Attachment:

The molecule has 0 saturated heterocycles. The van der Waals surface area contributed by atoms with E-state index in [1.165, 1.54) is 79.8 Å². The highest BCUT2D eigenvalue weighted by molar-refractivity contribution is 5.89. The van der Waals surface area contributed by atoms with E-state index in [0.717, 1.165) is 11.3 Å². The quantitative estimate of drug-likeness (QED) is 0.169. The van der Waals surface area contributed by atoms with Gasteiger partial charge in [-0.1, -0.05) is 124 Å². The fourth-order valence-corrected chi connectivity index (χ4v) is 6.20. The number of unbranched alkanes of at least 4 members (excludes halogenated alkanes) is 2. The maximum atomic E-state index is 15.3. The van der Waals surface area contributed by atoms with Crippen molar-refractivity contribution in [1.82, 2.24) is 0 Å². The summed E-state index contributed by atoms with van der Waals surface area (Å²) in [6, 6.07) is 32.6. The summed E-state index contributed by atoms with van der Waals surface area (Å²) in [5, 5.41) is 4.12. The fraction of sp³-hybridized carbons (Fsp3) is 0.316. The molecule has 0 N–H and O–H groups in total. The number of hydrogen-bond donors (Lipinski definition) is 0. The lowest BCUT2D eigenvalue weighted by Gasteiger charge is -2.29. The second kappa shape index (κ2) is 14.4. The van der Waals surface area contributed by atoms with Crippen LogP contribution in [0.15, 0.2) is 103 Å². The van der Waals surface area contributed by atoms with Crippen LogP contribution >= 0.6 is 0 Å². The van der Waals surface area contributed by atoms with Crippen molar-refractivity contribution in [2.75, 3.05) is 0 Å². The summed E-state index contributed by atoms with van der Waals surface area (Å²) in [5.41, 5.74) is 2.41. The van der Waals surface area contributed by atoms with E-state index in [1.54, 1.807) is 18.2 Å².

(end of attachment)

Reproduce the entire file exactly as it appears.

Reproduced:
The molecule has 0 saturated heterocycles. The van der Waals surface area contributed by atoms with E-state index in [1.165, 1.54) is 79.8 Å². The highest BCUT2D eigenvalue weighted by molar-refractivity contribution is 5.89. The van der Waals surface area contributed by atoms with E-state index in [0.717, 1.165) is 11.3 Å². The quantitative estimate of drug-likeness (QED) is 0.169. The van der Waals surface area contributed by atoms with Gasteiger partial charge in [-0.1, -0.05) is 124 Å². The fourth-order valence-corrected chi connectivity index (χ4v) is 6.20. The number of unbranched alkanes of at least 4 members (excludes halogenated alkanes) is 2. The maximum atomic E-state index is 15.3. The van der Waals surface area contributed by atoms with Crippen molar-refractivity contribution in [1.82, 2.24) is 0 Å². The summed E-state index contributed by atoms with van der Waals surface area (Å²) in [6, 6.07) is 32.6. The summed E-state index contributed by atoms with van der Waals surface area (Å²) in [5, 5.41) is 4.12. The fraction of sp³-hybridized carbons (Fsp3) is 0.316. The molecule has 0 N–H and O–H groups in total. The number of hydrogen-bond donors (Lipinski definition) is 0. The lowest BCUT2D eigenvalue weighted by Gasteiger charge is -2.29. The second kappa shape index (κ2) is 14.4. The van der Waals surface area contributed by atoms with Crippen LogP contribution in [0.15, 0.2) is 103 Å². The van der Waals surface area contributed by atoms with Crippen LogP contribution >= 0.6 is 0 Å². The van der Waals surface area contributed by atoms with Crippen molar-refractivity contribution in [2.75, 3.05) is 0 Å². The summed E-state index contributed by atoms with van der Waals surface area (Å²) in [5.41, 5.74) is 2.41. The van der Waals surface area contributed by atoms with E-state index in [1.54, 1.807) is 18.2 Å².